One of the ICT recommendations of the National Commission of Audit (at Chapter 10.7) was that “a ‘cloud first’ policy, particularly for low risk, generic ICT services should be clearly articulated and enforced by the Government. Over three to five years, this could progressively reduce ICT costs as cloud computing becomes the default option”.
Furthermore, it went on to say that “In order to make it easier for departments to source cloud services with confidence, the Commission proposes the Department of Finance establish a whole of government cloud computing provider panel to confirm the viability, capability and costs of large-scale cloud computing providers. Agencies could then obtain quotes for such services as the need arises.”
The NCOA recommendation suggests a Multi-Use List arrangement for the Cloud panel. “Competition should be maintained in the market for cloud providers by adding new vendors and services as they become viable. This would also allow government to establish standards for such services. The range of offerings in such a panel would allow agencies to procure public or private cloud computing services, with appropriate levels of security”.
It would appear that Finance has lost no time in acting on this recommendation in spirit, even though the mechanism by which the Government accepts or endorses the Commission’s findings is not yet clear.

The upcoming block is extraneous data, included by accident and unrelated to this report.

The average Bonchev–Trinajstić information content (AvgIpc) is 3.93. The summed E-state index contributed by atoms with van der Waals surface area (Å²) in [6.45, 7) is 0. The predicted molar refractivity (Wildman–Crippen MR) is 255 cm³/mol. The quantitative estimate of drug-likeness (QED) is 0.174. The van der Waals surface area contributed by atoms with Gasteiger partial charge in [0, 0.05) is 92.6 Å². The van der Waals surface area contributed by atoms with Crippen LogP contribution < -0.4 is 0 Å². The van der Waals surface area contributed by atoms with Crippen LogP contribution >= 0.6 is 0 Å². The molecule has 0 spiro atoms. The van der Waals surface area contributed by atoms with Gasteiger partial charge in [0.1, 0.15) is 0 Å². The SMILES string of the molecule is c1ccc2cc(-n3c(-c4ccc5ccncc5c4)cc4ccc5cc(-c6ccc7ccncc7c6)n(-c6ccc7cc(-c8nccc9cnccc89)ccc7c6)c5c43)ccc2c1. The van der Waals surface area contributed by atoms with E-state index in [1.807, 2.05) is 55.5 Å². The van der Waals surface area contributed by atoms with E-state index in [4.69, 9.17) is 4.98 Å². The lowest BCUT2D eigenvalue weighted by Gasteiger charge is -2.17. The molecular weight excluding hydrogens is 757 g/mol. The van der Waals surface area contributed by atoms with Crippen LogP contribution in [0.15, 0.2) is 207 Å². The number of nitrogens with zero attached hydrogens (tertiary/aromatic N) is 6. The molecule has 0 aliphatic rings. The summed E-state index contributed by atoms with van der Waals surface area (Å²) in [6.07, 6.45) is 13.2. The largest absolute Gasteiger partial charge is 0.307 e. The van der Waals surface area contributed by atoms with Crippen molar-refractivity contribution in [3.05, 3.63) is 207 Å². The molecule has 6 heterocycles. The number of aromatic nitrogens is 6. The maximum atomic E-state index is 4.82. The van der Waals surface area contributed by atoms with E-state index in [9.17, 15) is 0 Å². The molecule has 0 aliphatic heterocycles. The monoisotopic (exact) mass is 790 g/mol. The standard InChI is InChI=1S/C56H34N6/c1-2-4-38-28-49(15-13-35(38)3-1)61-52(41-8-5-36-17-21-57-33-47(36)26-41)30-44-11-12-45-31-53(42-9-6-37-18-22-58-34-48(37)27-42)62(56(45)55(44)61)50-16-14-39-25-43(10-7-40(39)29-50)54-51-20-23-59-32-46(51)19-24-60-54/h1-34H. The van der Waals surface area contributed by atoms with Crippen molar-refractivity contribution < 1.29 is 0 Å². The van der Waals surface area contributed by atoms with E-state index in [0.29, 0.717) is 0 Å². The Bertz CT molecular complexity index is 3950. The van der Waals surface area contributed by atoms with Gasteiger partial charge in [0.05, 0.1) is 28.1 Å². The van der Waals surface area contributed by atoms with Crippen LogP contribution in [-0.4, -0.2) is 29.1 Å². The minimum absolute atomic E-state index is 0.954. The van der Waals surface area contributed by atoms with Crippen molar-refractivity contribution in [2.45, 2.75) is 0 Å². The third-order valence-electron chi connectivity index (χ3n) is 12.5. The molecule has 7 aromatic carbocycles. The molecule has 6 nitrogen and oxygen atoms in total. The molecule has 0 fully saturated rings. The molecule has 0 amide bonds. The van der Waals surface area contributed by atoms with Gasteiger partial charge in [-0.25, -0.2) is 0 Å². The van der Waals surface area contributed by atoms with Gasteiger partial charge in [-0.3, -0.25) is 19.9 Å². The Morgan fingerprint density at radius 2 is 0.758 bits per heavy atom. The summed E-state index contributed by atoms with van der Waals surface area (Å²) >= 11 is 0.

While not referencing the NCOA recommendation but instead referencing, “the eGovernment and Digital Economy election commitments and following the success of the DCaaS MUL”, Mundi Tomlinson has invited industry to comment on “possible cloud procurement models, with a view to approaching the market to form a whole of government panel”.
The current Data Centre as a Service Multi Use List (DCaaS MUL) will expire in October 2014. By using the expiring DCaaS MUL as the reason for commencing the procurement process, Finance sets itself up well to move as quickly as possible on the NCOA recommendation, if and when it is formally accepted by Government.
Tomlinson states that “as part of the consultation process a Cloud Procurement Working Group has been established to consult agency representatives regarding their requirements for cloud services” and that “in order to achieve a balanced view of what the market can offer” she invites supplier to respond to Finance’s , Service Provider Survey by 5.00 pm AEST on 28 May 2014.
She also said that “Finance intends to invite interested cloud computing providers for face to face discussions in the near future. The providers will be selected from a mixture of small, medium and large companies and the discussion will focus on issues relevant to the requirements of the Cloud Panel. Interested providers can indicate their willingness to participate in these discussions in the survey”.
Leaving aside the recommendations on the use of cloud technologies, Intermedium recently reported on another number of recommendations from the NCOA, such as Content management systems, Document automation systems, Workflow / case management systems, Storage solutions, as well as Data analytics (software, hardware and integration) solutions.